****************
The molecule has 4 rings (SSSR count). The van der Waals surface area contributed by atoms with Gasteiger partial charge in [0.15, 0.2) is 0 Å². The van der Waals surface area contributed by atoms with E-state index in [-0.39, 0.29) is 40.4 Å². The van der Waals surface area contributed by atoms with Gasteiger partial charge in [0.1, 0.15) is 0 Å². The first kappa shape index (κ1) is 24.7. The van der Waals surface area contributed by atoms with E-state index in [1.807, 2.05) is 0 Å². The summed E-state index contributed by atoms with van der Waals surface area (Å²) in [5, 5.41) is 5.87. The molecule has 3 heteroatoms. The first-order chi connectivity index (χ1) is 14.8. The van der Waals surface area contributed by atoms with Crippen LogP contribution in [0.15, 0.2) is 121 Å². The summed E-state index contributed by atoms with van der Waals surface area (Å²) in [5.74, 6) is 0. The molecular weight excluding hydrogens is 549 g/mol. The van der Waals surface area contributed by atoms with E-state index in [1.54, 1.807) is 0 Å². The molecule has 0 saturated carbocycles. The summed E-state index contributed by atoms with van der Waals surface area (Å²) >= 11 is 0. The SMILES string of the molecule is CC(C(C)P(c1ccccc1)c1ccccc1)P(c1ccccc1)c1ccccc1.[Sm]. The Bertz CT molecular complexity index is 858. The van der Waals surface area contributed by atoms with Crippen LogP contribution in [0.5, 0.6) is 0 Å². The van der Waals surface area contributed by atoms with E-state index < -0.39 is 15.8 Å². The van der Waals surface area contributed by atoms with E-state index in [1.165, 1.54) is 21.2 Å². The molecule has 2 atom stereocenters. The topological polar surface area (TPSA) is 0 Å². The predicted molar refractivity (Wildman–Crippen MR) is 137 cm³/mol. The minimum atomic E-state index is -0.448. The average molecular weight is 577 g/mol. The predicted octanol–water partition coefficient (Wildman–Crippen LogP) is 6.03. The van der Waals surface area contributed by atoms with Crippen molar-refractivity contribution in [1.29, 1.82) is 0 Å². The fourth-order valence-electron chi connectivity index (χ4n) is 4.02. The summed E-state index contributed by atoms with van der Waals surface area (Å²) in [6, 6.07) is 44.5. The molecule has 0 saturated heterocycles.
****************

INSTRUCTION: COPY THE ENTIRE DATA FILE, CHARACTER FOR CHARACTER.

The molecule has 4 rings (SSSR count). The van der Waals surface area contributed by atoms with Gasteiger partial charge in [0.15, 0.2) is 0 Å². The van der Waals surface area contributed by atoms with E-state index in [-0.39, 0.29) is 40.4 Å². The van der Waals surface area contributed by atoms with Gasteiger partial charge in [0.1, 0.15) is 0 Å². The first kappa shape index (κ1) is 24.7. The van der Waals surface area contributed by atoms with E-state index in [1.807, 2.05) is 0 Å². The summed E-state index contributed by atoms with van der Waals surface area (Å²) in [5, 5.41) is 5.87. The molecule has 3 heteroatoms. The first-order chi connectivity index (χ1) is 14.8. The van der Waals surface area contributed by atoms with Crippen LogP contribution in [0.15, 0.2) is 121 Å². The summed E-state index contributed by atoms with van der Waals surface area (Å²) in [5.74, 6) is 0. The molecular weight excluding hydrogens is 549 g/mol. The van der Waals surface area contributed by atoms with E-state index in [1.54, 1.807) is 0 Å². The molecule has 0 saturated carbocycles. The summed E-state index contributed by atoms with van der Waals surface area (Å²) >= 11 is 0. The SMILES string of the molecule is CC(C(C)P(c1ccccc1)c1ccccc1)P(c1ccccc1)c1ccccc1.[Sm]. The Bertz CT molecular complexity index is 858. The van der Waals surface area contributed by atoms with Crippen LogP contribution in [0.5, 0.6) is 0 Å². The van der Waals surface area contributed by atoms with E-state index < -0.39 is 15.8 Å². The van der Waals surface area contributed by atoms with E-state index in [1.165, 1.54) is 21.2 Å². The molecule has 2 atom stereocenters. The topological polar surface area (TPSA) is 0 Å². The predicted molar refractivity (Wildman–Crippen MR) is 137 cm³/mol. The minimum atomic E-state index is -0.448. The average molecular weight is 577 g/mol. The predicted octanol–water partition coefficient (Wildman–Crippen LogP) is 6.03. The van der Waals surface area contributed by atoms with Crippen molar-refractivity contribution in [1.29, 1.82) is 0 Å². The fourth-order valence-electron chi connectivity index (χ4n) is 4.02. The summed E-state index contributed by atoms with van der Waals surface area (Å²) in [6, 6.07) is 44.5. The molecule has 0 saturated heterocycles.